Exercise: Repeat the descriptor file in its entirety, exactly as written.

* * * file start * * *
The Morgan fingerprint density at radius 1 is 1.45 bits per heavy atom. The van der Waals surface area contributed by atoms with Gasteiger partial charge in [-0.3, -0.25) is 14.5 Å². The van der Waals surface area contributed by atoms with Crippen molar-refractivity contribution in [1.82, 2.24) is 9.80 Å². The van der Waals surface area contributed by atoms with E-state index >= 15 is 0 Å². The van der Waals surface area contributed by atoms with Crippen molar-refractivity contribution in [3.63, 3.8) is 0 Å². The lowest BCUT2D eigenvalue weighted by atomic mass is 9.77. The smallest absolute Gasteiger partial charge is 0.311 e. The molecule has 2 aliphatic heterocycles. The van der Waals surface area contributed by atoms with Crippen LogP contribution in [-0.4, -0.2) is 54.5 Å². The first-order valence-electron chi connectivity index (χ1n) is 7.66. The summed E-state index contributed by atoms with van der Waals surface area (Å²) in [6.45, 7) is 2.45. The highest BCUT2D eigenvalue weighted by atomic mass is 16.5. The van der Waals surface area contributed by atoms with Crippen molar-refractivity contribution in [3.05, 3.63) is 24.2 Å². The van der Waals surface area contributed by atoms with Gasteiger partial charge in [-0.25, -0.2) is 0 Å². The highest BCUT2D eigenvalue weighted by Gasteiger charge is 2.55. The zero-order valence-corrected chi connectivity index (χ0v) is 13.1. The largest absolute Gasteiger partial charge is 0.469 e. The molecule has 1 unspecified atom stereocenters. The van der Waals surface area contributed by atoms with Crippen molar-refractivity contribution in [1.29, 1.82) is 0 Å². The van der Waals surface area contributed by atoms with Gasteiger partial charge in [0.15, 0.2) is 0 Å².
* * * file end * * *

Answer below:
The Morgan fingerprint density at radius 1 is 1.45 bits per heavy atom. The van der Waals surface area contributed by atoms with Gasteiger partial charge in [-0.3, -0.25) is 14.5 Å². The van der Waals surface area contributed by atoms with Crippen molar-refractivity contribution in [1.82, 2.24) is 9.80 Å². The van der Waals surface area contributed by atoms with E-state index >= 15 is 0 Å². The van der Waals surface area contributed by atoms with Crippen molar-refractivity contribution in [3.63, 3.8) is 0 Å². The lowest BCUT2D eigenvalue weighted by atomic mass is 9.77. The smallest absolute Gasteiger partial charge is 0.311 e. The molecule has 2 aliphatic heterocycles. The van der Waals surface area contributed by atoms with Crippen LogP contribution in [-0.4, -0.2) is 54.5 Å². The first-order valence-electron chi connectivity index (χ1n) is 7.66. The summed E-state index contributed by atoms with van der Waals surface area (Å²) in [6.45, 7) is 2.45. The highest BCUT2D eigenvalue weighted by atomic mass is 16.5. The van der Waals surface area contributed by atoms with Crippen molar-refractivity contribution in [3.05, 3.63) is 24.2 Å². The van der Waals surface area contributed by atoms with Gasteiger partial charge in [-0.25, -0.2) is 0 Å². The highest BCUT2D eigenvalue weighted by Gasteiger charge is 2.55. The zero-order valence-corrected chi connectivity index (χ0v) is 13.1. The largest absolute Gasteiger partial charge is 0.469 e. The molecule has 1 unspecified atom stereocenters. The van der Waals surface area contributed by atoms with Crippen molar-refractivity contribution in [1.29, 1.82) is 0 Å². The van der Waals surface area contributed by atoms with Gasteiger partial charge in [0.15, 0.2) is 0 Å².